“Most members of Congress care about how many calls they get on a given issue. It’s a lot easier to ignore mass emails,” says Pincus, who came to the association after working in the office of Rep. John Carney, D-Del. “When we would get like 300 letters on Obamacare and they were all the same, it didn’t look like it took any time or effort. But if you make it look like you put in the time and effort, that’s helpful.”
He also says many staffers are eager to see things for themselves. Inviting a staffer from the district office to your wing or armory can be immensely effective, he says. Even better, take them for a ride in an aircraft or vehicle.
“Those are easy things they can do, but they go a long way,” he says.
Reaching the people who work for the member of Congress is also important to getting through to the lawmaker.
Tim Bertocci, the legislative director for Rep. Tim Walz, D-Minn., agrees that building those relationships matters. But Bertocci, a former Army armor officer, knows that military members are often uncomfortable communicating with Congress.
“A lot of times in the military, it’s seen as a bad thing to get involved in politics,” he says. “But this isn’t politics. This is getting involved in your democracy because your voice needs to be heard.”
Congressional offices make a record of every constituent contact. Whether it is an email, phone call, tweet, website post or face-to-face chat, Bertocci says staffs monitor and track them all.
Bertocci emphasizes the importance of getting to know the staff, which is most easy to do in district or state offices. The senator or representative may never know your name, but it is not a bad thing if one of their staffers can greet you in a personal way.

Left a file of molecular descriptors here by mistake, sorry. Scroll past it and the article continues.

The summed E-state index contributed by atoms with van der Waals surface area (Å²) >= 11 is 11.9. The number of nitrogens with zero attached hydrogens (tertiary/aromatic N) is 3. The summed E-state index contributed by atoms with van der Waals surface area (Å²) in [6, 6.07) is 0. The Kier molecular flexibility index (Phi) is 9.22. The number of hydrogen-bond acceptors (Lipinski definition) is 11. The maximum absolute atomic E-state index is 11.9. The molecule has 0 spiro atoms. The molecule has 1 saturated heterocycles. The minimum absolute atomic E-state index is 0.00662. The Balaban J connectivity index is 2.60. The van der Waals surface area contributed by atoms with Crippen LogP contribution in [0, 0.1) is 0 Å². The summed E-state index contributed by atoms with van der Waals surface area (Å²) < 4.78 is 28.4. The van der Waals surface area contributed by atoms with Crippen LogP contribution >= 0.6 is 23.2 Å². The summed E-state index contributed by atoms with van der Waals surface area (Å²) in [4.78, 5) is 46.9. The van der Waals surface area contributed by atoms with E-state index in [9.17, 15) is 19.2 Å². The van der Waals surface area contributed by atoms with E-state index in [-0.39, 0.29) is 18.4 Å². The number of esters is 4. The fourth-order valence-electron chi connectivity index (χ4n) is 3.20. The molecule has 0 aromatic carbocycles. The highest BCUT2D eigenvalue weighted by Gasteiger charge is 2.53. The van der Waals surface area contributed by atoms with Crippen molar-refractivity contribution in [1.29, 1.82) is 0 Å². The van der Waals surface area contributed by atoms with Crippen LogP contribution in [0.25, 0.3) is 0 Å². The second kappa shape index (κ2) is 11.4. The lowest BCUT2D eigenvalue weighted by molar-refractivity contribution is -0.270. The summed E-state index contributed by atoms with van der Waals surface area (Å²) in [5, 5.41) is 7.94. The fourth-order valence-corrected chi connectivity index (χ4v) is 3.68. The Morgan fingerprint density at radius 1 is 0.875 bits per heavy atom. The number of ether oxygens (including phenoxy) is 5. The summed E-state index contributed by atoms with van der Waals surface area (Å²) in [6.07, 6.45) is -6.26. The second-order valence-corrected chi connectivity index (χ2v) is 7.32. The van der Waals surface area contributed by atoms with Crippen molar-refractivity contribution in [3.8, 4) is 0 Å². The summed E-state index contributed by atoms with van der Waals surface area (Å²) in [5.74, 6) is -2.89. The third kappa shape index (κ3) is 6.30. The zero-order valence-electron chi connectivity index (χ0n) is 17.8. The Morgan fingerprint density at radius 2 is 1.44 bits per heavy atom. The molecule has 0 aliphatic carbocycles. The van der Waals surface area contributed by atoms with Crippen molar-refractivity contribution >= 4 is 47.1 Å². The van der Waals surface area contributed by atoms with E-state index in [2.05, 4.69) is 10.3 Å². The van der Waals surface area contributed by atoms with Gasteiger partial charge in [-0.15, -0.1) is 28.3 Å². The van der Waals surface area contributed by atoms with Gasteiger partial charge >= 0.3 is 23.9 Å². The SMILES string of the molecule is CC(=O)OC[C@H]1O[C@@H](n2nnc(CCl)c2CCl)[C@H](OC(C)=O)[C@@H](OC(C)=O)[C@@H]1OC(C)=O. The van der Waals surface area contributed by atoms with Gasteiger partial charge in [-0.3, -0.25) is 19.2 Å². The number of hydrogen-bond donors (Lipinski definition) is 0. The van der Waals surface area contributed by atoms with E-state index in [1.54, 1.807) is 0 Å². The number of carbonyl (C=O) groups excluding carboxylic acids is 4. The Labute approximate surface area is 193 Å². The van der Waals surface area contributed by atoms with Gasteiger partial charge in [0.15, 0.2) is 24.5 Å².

“A member of Congress has to rely on their staff,” Bertocci says. “First thing, you’ve got to do the homework on what office you’re talking to. Know who you’re talking to and what their level of experience is.”
That staff carries the information to the boss, according to Bertocci, who adds that an outsider may not realize the “surprisingly big role” staffers have in the legislative process.
Staffers in the office of Sen. Joni Ernst, R-Iowa, seek out opinions from National Guard members and other constituents in their state.
According to Ernst’s communications director, Brook Hougesen, the best way to make sure the senator is aware of your concern is through the office website (www.ernst.senate.gov). Most lawmakers have similar online portals.
“Our office works to keep track of all incoming communications from constituents,” Hougesen says. “[Ernst] hears daily from folks on a variety of issues.”
But every office is like its own “kingdom,” Pincus says. Each office has a different organizational setup and its own priorities and philosophies. Because of this, Pincus suggests contacting a congressional office in a variety of ways to ensure your voice is heard.
Another NGAUS staffer with experience on Capitol Hill is Elle Ross, the legislative affairs manager for Army programs, who worked for Rep. Peter King, R-N.Y., and Rep. Pete Sessions, R-Texas. She advises those planning to reach out to a congressional office to make sure you “create relationships, communicate and participate.”
Ross recommends drafting a well-thought-out letter or email, or just setting aside time to make a phone call. Adding that sense of personality, she says, will go a long way.
“Those are the things that if you do properly,” she says, “you can be extremely effective.”
CODY ERBACHER can be contacted at 202-408-5892 or at email@example.com.